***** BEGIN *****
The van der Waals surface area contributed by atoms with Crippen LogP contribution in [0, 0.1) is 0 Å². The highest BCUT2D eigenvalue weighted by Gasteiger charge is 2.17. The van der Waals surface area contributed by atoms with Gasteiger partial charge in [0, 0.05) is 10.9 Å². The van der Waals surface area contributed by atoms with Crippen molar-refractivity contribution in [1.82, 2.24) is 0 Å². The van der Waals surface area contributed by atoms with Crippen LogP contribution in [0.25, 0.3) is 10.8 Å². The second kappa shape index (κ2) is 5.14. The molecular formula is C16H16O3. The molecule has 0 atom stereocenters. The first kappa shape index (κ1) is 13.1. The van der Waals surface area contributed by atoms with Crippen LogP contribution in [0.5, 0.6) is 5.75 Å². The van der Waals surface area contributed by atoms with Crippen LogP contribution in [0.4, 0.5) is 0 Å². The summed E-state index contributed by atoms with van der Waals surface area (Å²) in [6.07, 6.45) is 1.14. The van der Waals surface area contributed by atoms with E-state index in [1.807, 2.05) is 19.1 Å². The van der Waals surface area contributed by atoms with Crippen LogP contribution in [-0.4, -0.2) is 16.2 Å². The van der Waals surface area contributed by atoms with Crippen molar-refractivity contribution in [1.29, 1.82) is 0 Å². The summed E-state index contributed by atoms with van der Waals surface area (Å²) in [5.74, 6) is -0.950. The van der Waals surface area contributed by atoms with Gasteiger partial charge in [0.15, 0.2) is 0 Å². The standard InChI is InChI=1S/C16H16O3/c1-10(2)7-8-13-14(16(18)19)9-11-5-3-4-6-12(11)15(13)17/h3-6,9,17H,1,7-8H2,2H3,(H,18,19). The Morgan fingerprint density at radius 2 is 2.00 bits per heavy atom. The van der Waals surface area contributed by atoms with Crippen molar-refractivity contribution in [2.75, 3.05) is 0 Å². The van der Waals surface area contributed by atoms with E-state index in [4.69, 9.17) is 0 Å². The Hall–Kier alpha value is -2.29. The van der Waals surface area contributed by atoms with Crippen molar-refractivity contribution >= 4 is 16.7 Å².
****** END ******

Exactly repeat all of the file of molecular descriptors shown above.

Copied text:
The van der Waals surface area contributed by atoms with Crippen LogP contribution in [0, 0.1) is 0 Å². The highest BCUT2D eigenvalue weighted by Gasteiger charge is 2.17. The van der Waals surface area contributed by atoms with Gasteiger partial charge in [0, 0.05) is 10.9 Å². The van der Waals surface area contributed by atoms with Crippen molar-refractivity contribution in [1.82, 2.24) is 0 Å². The van der Waals surface area contributed by atoms with Crippen LogP contribution in [0.25, 0.3) is 10.8 Å². The second kappa shape index (κ2) is 5.14. The molecular formula is C16H16O3. The molecule has 0 atom stereocenters. The first kappa shape index (κ1) is 13.1. The van der Waals surface area contributed by atoms with Crippen LogP contribution in [0.5, 0.6) is 5.75 Å². The van der Waals surface area contributed by atoms with Crippen LogP contribution in [0.4, 0.5) is 0 Å². The summed E-state index contributed by atoms with van der Waals surface area (Å²) in [6.07, 6.45) is 1.14. The van der Waals surface area contributed by atoms with E-state index in [1.807, 2.05) is 19.1 Å². The van der Waals surface area contributed by atoms with Crippen LogP contribution in [-0.4, -0.2) is 16.2 Å². The van der Waals surface area contributed by atoms with Crippen molar-refractivity contribution in [1.29, 1.82) is 0 Å². The summed E-state index contributed by atoms with van der Waals surface area (Å²) in [5.74, 6) is -0.950. The van der Waals surface area contributed by atoms with Gasteiger partial charge in [0.15, 0.2) is 0 Å². The standard InChI is InChI=1S/C16H16O3/c1-10(2)7-8-13-14(16(18)19)9-11-5-3-4-6-12(11)15(13)17/h3-6,9,17H,1,7-8H2,2H3,(H,18,19). The Morgan fingerprint density at radius 2 is 2.00 bits per heavy atom. The van der Waals surface area contributed by atoms with Crippen molar-refractivity contribution in [2.75, 3.05) is 0 Å². The van der Waals surface area contributed by atoms with E-state index in [4.69, 9.17) is 0 Å². The Hall–Kier alpha value is -2.29. The van der Waals surface area contributed by atoms with Crippen molar-refractivity contribution >= 4 is 16.7 Å².